Intimation to WHO governing bodies about Dr. Tedros Adhanom’s inadequacy to head the only global United Nations health organization

10 Jan

By Keffyalew Gebremedhin The Ethiopia Observatory (TEO)

On The Himalayan Times of January 4, 2017, the picture of Ethiopia’s candidate to the director-general post of the World Health Organization (WHO) Dr.Tedros Adhanom has stradrled across two columns. The misrepresentation therein had me wonder if the six competing candidates’ election processes to that same post were already over and my fellow countryman had been selected.

Dr.Tedros Adhanom (Credit: Bikesh Prajapati/THT)

Dr.Tedros Adhanom (Credit: Bikesh Prajapati/THT)

Actually, the selection and election have barely begun. Interestingly, however, as if he already had the DG post, Dr. Tedros Adhanom was in Nepal reassuring the Nepalese, “WHO is here to implement the country’s priorities”. Wonders never end and that was also the title of the article carrying his interview on Nepal’s major paper.

True, the UN has longstanding principle, adopted in the mid-1970s with insistence of developing countries, that their receipt of technical assistance is voluntary, subject to the consent of recipient nations and the ownership thereof. Anyways, to my mind, the candidate making such a promise to the Nepalese public and government was superfluous, sort of pompous, since it is beyond his call and at this moment he is only an aspirant!

I also learned from the candidate’s interview on The Himalayan Times, the Ethiopian former foreign minister has taken liberty in stating that wherever he had spoken around the world campaigning to win this high-paying job, “almost all the regional committee meetings … some priorities and principles are crystallised. The principles are putting people first, meaning health is a rights issue; putting health at the centre of the global health agenda stating that a healthy society can bring prosperity.” I wondered why that iteration for him was new, while WHO meetings are about it as their article of faith, when emergency outbreak of diseases do not capture their attention.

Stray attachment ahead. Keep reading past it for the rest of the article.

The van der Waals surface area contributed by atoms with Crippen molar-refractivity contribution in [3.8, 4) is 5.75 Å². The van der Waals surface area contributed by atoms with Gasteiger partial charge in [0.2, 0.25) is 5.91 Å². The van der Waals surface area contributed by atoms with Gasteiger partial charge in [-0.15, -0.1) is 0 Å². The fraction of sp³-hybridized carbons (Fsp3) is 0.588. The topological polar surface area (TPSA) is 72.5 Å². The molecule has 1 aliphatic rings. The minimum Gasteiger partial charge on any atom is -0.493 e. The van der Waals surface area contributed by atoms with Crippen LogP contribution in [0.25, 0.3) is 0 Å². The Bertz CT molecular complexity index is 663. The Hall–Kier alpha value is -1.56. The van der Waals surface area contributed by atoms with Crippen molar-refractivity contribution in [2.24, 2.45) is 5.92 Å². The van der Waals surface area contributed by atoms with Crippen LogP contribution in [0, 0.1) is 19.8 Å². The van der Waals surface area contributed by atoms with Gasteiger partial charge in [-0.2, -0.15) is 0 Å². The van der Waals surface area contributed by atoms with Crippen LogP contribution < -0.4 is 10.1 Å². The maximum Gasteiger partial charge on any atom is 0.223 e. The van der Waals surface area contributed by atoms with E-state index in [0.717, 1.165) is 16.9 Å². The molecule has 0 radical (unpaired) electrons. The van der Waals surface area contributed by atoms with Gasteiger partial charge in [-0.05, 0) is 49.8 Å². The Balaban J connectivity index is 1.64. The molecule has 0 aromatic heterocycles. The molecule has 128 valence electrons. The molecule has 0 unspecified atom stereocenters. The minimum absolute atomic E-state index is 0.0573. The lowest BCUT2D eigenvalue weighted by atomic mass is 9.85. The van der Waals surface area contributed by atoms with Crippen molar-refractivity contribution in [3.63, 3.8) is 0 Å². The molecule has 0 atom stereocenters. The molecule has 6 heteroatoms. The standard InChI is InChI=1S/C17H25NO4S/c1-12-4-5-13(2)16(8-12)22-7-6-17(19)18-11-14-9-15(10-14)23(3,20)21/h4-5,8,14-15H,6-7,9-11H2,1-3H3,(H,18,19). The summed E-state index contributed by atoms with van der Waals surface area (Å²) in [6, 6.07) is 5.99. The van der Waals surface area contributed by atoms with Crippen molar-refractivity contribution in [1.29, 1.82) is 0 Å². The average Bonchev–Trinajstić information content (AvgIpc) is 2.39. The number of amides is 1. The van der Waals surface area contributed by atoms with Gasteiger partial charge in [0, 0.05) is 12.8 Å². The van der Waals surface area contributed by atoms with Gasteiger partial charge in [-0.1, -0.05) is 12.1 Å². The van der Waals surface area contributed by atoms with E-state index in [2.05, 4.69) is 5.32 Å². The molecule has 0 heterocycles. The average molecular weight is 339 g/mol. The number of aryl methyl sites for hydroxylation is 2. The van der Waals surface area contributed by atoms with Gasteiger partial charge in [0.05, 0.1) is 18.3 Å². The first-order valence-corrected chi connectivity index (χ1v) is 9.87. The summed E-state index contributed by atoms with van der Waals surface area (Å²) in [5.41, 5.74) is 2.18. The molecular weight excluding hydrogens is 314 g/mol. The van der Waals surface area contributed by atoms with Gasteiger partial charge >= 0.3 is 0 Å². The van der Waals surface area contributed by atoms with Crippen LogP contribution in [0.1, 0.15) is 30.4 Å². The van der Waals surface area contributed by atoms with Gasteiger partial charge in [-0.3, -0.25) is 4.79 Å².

I thought it, and I believe in it, it is essential someone counseled my fellow countryman that these ideas were a part of the conversation during the inception of the WHO Constitution in late 1940s in San Francisco on the sidelines of the drafting work of the United Nations Charter. From there it went to London, then back to New York in the 1950s through the UN Economic and Social Council (ECOSOC). I had discussed these issues before in various articles, including an aspect of it in this one last September.

Dr. Tedros Adhanom could have easily noticed that of the nine principles in the Preamble to the WHO Constitution, for instance, Principle One defines the essence of health, which has made it a right: “Health is a state of complete physical, mental and social well-being and not merely the absence of disease or infirmity.”

Principles Two and Three address these issues more broadly, while shedding more light on health as a human right, as follows:

“The enjoyment of the highest attainable standard of health is one of the fundamental rights of every human being without distinction of race, religion, political belief, economic or social condition.

The health of all peoples is fundamental to the attainment of peace and security and is dependent upon the fullest co-operation of individuals and States.”